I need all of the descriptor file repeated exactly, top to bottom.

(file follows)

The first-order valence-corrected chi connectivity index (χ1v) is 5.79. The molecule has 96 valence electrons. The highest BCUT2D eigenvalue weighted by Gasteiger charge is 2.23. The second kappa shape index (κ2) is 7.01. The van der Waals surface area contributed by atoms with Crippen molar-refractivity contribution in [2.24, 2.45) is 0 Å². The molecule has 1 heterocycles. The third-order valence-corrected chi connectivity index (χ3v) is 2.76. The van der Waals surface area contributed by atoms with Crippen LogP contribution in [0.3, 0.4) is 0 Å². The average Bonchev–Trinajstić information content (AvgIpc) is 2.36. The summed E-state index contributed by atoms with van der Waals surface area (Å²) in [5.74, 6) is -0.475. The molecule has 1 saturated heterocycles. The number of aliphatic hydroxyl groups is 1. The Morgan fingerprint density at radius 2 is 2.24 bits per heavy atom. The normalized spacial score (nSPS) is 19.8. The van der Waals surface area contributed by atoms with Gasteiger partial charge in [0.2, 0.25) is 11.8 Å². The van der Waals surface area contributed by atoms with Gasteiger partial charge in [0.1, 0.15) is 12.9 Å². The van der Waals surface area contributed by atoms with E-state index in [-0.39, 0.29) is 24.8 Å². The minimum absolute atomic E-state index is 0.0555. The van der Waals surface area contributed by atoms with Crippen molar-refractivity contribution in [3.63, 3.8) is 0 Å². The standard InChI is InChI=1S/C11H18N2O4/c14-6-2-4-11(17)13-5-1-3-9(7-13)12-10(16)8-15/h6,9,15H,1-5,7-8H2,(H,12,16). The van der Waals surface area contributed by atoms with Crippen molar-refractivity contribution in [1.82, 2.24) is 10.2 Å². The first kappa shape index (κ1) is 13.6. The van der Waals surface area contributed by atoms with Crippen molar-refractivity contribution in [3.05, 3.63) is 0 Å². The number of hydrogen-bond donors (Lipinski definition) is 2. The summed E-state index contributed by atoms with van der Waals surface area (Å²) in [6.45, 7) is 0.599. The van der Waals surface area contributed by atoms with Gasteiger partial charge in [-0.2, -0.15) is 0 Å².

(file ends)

The first-order valence-corrected chi connectivity index (χ1v) is 5.79. The molecule has 96 valence electrons. The highest BCUT2D eigenvalue weighted by Gasteiger charge is 2.23. The second kappa shape index (κ2) is 7.01. The van der Waals surface area contributed by atoms with Crippen molar-refractivity contribution in [2.24, 2.45) is 0 Å². The molecule has 1 heterocycles. The third-order valence-corrected chi connectivity index (χ3v) is 2.76. The van der Waals surface area contributed by atoms with Crippen LogP contribution in [0.3, 0.4) is 0 Å². The average Bonchev–Trinajstić information content (AvgIpc) is 2.36. The summed E-state index contributed by atoms with van der Waals surface area (Å²) in [5.74, 6) is -0.475. The molecule has 1 saturated heterocycles. The number of aliphatic hydroxyl groups is 1. The Morgan fingerprint density at radius 2 is 2.24 bits per heavy atom. The normalized spacial score (nSPS) is 19.8. The van der Waals surface area contributed by atoms with Gasteiger partial charge in [0.2, 0.25) is 11.8 Å². The van der Waals surface area contributed by atoms with Gasteiger partial charge in [0.1, 0.15) is 12.9 Å². The van der Waals surface area contributed by atoms with E-state index in [-0.39, 0.29) is 24.8 Å². The minimum absolute atomic E-state index is 0.0555. The van der Waals surface area contributed by atoms with Crippen molar-refractivity contribution in [3.63, 3.8) is 0 Å². The standard InChI is InChI=1S/C11H18N2O4/c14-6-2-4-11(17)13-5-1-3-9(7-13)12-10(16)8-15/h6,9,15H,1-5,7-8H2,(H,12,16). The van der Waals surface area contributed by atoms with Crippen molar-refractivity contribution in [1.82, 2.24) is 10.2 Å². The first kappa shape index (κ1) is 13.6. The van der Waals surface area contributed by atoms with Crippen molar-refractivity contribution in [3.05, 3.63) is 0 Å². The number of hydrogen-bond donors (Lipinski definition) is 2. The summed E-state index contributed by atoms with van der Waals surface area (Å²) in [6.45, 7) is 0.599. The van der Waals surface area contributed by atoms with Gasteiger partial charge in [-0.2, -0.15) is 0 Å².